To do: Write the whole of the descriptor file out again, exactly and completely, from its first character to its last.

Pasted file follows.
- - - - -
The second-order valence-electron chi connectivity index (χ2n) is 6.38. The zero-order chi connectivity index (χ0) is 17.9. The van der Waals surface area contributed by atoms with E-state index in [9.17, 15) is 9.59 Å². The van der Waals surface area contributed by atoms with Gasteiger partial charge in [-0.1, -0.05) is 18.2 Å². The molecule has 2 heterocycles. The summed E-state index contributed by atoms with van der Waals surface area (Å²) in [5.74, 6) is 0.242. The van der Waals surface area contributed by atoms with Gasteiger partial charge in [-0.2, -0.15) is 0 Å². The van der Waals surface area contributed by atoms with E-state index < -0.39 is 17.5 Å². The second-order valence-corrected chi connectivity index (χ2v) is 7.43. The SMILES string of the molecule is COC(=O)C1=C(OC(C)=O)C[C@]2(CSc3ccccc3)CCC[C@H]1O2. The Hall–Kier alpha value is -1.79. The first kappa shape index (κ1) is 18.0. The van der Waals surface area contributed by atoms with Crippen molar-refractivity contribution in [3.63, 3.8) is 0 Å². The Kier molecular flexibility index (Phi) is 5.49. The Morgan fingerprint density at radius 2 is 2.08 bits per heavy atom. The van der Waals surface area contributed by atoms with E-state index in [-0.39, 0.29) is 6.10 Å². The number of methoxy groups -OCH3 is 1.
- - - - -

The second-order valence-electron chi connectivity index (χ2n) is 6.38. The zero-order chi connectivity index (χ0) is 17.9. The van der Waals surface area contributed by atoms with E-state index in [9.17, 15) is 9.59 Å². The van der Waals surface area contributed by atoms with Gasteiger partial charge in [-0.1, -0.05) is 18.2 Å². The molecule has 2 heterocycles. The summed E-state index contributed by atoms with van der Waals surface area (Å²) in [5.74, 6) is 0.242. The van der Waals surface area contributed by atoms with Gasteiger partial charge in [-0.2, -0.15) is 0 Å². The van der Waals surface area contributed by atoms with E-state index < -0.39 is 17.5 Å². The second-order valence-corrected chi connectivity index (χ2v) is 7.43. The SMILES string of the molecule is COC(=O)C1=C(OC(C)=O)C[C@]2(CSc3ccccc3)CCC[C@H]1O2. The Hall–Kier alpha value is -1.79. The first kappa shape index (κ1) is 18.0. The van der Waals surface area contributed by atoms with Crippen molar-refractivity contribution in [3.63, 3.8) is 0 Å². The Kier molecular flexibility index (Phi) is 5.49. The Morgan fingerprint density at radius 2 is 2.08 bits per heavy atom. The van der Waals surface area contributed by atoms with E-state index in [-0.39, 0.29) is 6.10 Å². The number of methoxy groups -OCH3 is 1.